HEALTH

Dave & Dujanovic: U. program seeks to counter depression by teaching teens to be mindful

Sep 10, 2019, 5:27 PM | Updated: Jun 16, 2022, 4:17 pm

Photo: Shutterstock...

Photo: Shutterstock

A new research study seeks to reduce the risk of recurring depression in teens by using mindfulness techniques — all without any medications.

The University of Utah is conducting a research study examining how mindfulness can help teenagers stay healthy and prevent depression relapse.

On Tuesday’s Dave & Dujanovic show on KSL, Dr. Scott Langenecker, who is a clinical neuropsychologist and is a professor of psychiatry at the University of Utah, spoke about the study.

Dr. Langenecker said the treatment boils down to talk therapy combining Eastern and Western medicine. He said the therapy is focused on teens in order to stop depression early.

Helping teens through depression

Langenecker said depression is a chronic, recurring illness, which includes habits, such as teens not engaging with their peers, with problem-solving, and with constructive thinking.

Co-host Dave Noriega said teens naturally go through mood swings in puberty, so, he asked, how do parents know when teens actually need professional help?

Langenecker said teens go through individuation, or development of self, in which they understand that they still fit into groups, such as with their peers and with family. Teens try to make it on their own but don’t have any experience with relationships, so they don’t know which interactions with others are healthy and which are not.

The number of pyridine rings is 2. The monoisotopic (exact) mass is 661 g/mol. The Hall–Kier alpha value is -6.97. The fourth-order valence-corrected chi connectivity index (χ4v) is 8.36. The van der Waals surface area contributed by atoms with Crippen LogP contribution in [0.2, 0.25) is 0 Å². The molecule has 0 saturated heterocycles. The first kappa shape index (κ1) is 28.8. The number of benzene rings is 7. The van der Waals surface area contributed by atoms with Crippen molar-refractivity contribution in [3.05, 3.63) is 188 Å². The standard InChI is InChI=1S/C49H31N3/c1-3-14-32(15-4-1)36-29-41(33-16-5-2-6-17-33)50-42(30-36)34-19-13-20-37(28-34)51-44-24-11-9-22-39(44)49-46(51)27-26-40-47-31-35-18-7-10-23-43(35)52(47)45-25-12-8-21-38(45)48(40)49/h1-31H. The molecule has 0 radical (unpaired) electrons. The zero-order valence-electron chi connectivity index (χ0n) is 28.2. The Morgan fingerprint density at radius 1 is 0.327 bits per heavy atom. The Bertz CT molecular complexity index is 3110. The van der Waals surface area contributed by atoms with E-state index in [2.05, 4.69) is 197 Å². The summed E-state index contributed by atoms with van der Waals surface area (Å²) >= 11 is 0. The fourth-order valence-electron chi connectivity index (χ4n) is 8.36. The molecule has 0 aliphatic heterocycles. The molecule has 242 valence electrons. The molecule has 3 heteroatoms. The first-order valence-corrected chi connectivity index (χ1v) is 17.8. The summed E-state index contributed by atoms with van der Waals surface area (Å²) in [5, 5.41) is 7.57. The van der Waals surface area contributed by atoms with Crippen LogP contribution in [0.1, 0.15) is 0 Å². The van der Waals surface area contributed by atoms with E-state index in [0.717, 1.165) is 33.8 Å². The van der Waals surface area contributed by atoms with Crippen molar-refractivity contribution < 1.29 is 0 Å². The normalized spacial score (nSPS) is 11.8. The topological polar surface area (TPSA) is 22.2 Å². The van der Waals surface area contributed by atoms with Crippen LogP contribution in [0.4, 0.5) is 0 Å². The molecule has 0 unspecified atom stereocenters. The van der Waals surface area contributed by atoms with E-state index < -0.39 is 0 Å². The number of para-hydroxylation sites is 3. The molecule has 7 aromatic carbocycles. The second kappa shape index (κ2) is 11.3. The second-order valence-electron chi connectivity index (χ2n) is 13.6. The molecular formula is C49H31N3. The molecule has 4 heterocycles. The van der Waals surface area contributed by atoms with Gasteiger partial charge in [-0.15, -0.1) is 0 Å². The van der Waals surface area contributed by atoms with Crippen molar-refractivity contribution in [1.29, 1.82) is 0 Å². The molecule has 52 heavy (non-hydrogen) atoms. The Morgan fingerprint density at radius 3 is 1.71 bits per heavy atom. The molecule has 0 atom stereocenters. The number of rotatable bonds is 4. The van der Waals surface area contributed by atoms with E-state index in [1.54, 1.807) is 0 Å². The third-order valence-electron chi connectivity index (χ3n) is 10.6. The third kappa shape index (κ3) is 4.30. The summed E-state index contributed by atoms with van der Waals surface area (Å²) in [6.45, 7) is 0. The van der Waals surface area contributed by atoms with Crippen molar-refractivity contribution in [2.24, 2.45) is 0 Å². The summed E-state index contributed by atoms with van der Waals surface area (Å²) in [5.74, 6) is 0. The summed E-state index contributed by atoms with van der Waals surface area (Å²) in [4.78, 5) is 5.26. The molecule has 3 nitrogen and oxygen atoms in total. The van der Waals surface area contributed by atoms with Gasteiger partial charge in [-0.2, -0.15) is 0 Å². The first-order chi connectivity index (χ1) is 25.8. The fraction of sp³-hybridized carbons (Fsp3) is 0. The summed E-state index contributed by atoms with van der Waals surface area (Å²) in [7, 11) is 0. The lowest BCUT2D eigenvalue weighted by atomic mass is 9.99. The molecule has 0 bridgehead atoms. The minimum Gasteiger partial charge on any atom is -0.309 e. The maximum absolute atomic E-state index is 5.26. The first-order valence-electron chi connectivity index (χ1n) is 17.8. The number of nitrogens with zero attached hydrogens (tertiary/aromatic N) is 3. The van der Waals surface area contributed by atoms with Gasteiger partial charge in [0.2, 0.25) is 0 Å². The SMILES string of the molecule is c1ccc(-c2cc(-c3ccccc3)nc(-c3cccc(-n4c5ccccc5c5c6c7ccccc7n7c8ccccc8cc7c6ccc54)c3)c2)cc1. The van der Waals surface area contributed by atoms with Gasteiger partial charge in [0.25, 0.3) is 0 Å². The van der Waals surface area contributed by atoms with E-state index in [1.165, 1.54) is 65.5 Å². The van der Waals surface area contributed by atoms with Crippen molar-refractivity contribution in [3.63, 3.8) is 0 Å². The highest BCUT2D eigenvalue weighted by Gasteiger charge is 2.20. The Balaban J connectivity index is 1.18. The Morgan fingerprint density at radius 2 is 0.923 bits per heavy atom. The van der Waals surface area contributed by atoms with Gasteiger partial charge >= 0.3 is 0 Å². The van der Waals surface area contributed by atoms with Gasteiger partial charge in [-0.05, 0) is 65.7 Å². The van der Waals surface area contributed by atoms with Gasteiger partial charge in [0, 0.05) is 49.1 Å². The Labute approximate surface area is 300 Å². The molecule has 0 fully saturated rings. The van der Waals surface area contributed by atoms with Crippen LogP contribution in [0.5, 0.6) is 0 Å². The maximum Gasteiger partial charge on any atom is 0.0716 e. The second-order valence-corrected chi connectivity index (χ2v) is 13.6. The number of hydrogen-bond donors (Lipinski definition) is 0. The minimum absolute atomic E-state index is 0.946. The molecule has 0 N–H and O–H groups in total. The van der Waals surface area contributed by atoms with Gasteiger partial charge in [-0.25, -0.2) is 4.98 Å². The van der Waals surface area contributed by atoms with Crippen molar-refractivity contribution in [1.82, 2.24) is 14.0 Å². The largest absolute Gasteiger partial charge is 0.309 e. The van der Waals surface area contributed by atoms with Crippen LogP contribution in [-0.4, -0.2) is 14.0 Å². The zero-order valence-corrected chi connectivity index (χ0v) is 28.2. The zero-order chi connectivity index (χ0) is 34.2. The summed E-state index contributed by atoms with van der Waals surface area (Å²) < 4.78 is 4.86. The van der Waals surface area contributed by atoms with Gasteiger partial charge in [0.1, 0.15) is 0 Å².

“The treatment focuses on them getting some experience and skills to manage interpersonal relationships,” Langenecker said.

“When things go wrong, teens have a tendency to panic,” he said. “And this treatment can help them say, I have got some tools in my toolbox and I’ve got  some skills now and I can manage this.”

Rumination is a precursor to depression, Langenecker said.

It’s a passive, negative mindset in which people develop the habit of being stuck in their thoughts and disengaging from family and friends or spending a lot of time in their room or on social media.

“When you do that, you’re not solving any problems. You’re not engaging and moving forward in the world. So our treatment really is designed to teach teens better habits on how to manage stress and avoid avoidance,” Langenecker said.

Teaching kids mindfulness

Next, Dave asked, how do you get kids to settle down and be mindful?

“Teenagers love it,” Langenecker said. “Middle-schoolers even love it.”

He said there are innovative programs to teach kids to imagine an emotion without feeling it so intensely, and that’s what mindfulness does.

A young person lacks experience and can be overcome by an emotion, Langenecker said, but mindfulness teaches a teen to take a step back and say, “OK, that’s an emotion; it’s going to pass. What is that emotion telling me? How do I use that emotion to learn and move on?”

Co-host Debbie Dujanovic pointed out that teens and their parents are busy. She wanted to know how much time the program requires.

Langenecker said in total the program involves 20 visits — 20 to 25 hours over six months — for teens in the study. The treatment is free. The study involves an MRI scan. And the kids in the study get to keep the 3D model of their brains.

Cognitive testing is performed, which can provide accommodations in schools for kids having difficulty. Langenecker said researchers can help teachers and parents with the testing to assist the teen.

More to the story

To hear more about the research or how to help teens with depression, listen to Dave & Dujanovic below.

If you are interested in participating in the study or would like more information, please contact Dr. Scott Langenecker or Stephanie Pocius at 801-213-1087, 801-587-0113 or utahmend2lab@gmail.com.